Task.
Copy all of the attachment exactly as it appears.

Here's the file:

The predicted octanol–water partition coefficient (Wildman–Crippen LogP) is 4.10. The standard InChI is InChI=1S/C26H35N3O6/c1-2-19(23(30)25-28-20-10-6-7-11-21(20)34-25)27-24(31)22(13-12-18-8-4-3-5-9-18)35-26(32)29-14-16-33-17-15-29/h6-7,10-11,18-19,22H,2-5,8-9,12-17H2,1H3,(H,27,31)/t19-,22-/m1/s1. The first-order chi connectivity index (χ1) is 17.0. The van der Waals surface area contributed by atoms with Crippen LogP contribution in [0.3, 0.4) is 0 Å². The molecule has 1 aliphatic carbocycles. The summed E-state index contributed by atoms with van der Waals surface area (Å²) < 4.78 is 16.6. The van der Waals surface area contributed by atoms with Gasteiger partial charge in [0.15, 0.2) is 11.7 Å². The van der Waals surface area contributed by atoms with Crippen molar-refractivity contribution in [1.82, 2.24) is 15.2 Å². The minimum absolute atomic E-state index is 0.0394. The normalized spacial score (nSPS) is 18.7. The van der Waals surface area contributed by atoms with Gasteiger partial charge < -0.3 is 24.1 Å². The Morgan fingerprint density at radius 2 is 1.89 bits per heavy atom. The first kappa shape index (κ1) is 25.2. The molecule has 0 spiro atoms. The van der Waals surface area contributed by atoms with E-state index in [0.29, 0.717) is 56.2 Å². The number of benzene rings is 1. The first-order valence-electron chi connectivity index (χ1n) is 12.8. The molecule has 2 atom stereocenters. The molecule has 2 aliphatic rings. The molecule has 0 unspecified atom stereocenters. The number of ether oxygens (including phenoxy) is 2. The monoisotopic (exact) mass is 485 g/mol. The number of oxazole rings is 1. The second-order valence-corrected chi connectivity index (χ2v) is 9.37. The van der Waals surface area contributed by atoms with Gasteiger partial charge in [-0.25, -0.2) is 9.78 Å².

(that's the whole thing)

The predicted octanol–water partition coefficient (Wildman–Crippen LogP) is 4.10. The standard InChI is InChI=1S/C26H35N3O6/c1-2-19(23(30)25-28-20-10-6-7-11-21(20)34-25)27-24(31)22(13-12-18-8-4-3-5-9-18)35-26(32)29-14-16-33-17-15-29/h6-7,10-11,18-19,22H,2-5,8-9,12-17H2,1H3,(H,27,31)/t19-,22-/m1/s1. The first-order chi connectivity index (χ1) is 17.0. The van der Waals surface area contributed by atoms with Crippen LogP contribution in [0.3, 0.4) is 0 Å². The molecule has 1 aliphatic carbocycles. The summed E-state index contributed by atoms with van der Waals surface area (Å²) < 4.78 is 16.6. The van der Waals surface area contributed by atoms with Gasteiger partial charge in [0.15, 0.2) is 11.7 Å². The van der Waals surface area contributed by atoms with Crippen molar-refractivity contribution in [1.82, 2.24) is 15.2 Å². The minimum absolute atomic E-state index is 0.0394. The normalized spacial score (nSPS) is 18.7. The van der Waals surface area contributed by atoms with Gasteiger partial charge < -0.3 is 24.1 Å². The Morgan fingerprint density at radius 2 is 1.89 bits per heavy atom. The first kappa shape index (κ1) is 25.2. The molecule has 0 spiro atoms. The van der Waals surface area contributed by atoms with E-state index in [0.29, 0.717) is 56.2 Å². The number of benzene rings is 1. The first-order valence-electron chi connectivity index (χ1n) is 12.8. The molecule has 2 atom stereocenters. The molecule has 2 aliphatic rings. The molecule has 0 unspecified atom stereocenters. The number of ether oxygens (including phenoxy) is 2. The monoisotopic (exact) mass is 485 g/mol. The number of oxazole rings is 1. The second-order valence-corrected chi connectivity index (χ2v) is 9.37. The van der Waals surface area contributed by atoms with Gasteiger partial charge in [-0.25, -0.2) is 9.78 Å².